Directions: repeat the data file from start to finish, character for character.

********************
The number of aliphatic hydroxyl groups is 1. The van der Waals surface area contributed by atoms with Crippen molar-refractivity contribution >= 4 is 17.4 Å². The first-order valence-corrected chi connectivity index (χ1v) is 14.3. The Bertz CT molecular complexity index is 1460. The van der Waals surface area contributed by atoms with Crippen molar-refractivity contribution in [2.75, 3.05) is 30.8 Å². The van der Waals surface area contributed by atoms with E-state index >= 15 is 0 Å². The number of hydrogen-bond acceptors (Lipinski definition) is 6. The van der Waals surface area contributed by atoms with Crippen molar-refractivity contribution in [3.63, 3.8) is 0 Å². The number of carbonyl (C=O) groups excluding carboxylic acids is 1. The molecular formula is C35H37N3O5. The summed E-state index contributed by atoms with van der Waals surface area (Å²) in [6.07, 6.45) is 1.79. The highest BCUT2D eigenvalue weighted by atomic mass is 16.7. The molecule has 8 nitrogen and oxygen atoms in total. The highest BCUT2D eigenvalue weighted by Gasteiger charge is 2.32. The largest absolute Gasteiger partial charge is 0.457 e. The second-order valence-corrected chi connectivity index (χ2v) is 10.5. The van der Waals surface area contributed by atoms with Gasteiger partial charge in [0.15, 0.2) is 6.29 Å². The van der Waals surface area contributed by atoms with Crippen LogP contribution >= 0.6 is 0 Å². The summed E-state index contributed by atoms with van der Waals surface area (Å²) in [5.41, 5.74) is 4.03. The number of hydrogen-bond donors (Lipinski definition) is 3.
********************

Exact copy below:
The number of aliphatic hydroxyl groups is 1. The van der Waals surface area contributed by atoms with Crippen molar-refractivity contribution >= 4 is 17.4 Å². The first-order valence-corrected chi connectivity index (χ1v) is 14.3. The Bertz CT molecular complexity index is 1460. The van der Waals surface area contributed by atoms with Crippen molar-refractivity contribution in [2.75, 3.05) is 30.8 Å². The van der Waals surface area contributed by atoms with E-state index >= 15 is 0 Å². The number of hydrogen-bond acceptors (Lipinski definition) is 6. The van der Waals surface area contributed by atoms with Crippen molar-refractivity contribution in [3.63, 3.8) is 0 Å². The number of carbonyl (C=O) groups excluding carboxylic acids is 1. The molecular formula is C35H37N3O5. The summed E-state index contributed by atoms with van der Waals surface area (Å²) in [6.07, 6.45) is 1.79. The highest BCUT2D eigenvalue weighted by atomic mass is 16.7. The molecule has 8 nitrogen and oxygen atoms in total. The highest BCUT2D eigenvalue weighted by Gasteiger charge is 2.32. The largest absolute Gasteiger partial charge is 0.457 e. The second-order valence-corrected chi connectivity index (χ2v) is 10.5. The van der Waals surface area contributed by atoms with Gasteiger partial charge in [0.15, 0.2) is 6.29 Å². The van der Waals surface area contributed by atoms with Crippen LogP contribution >= 0.6 is 0 Å². The summed E-state index contributed by atoms with van der Waals surface area (Å²) in [5.41, 5.74) is 4.03. The number of hydrogen-bond donors (Lipinski definition) is 3.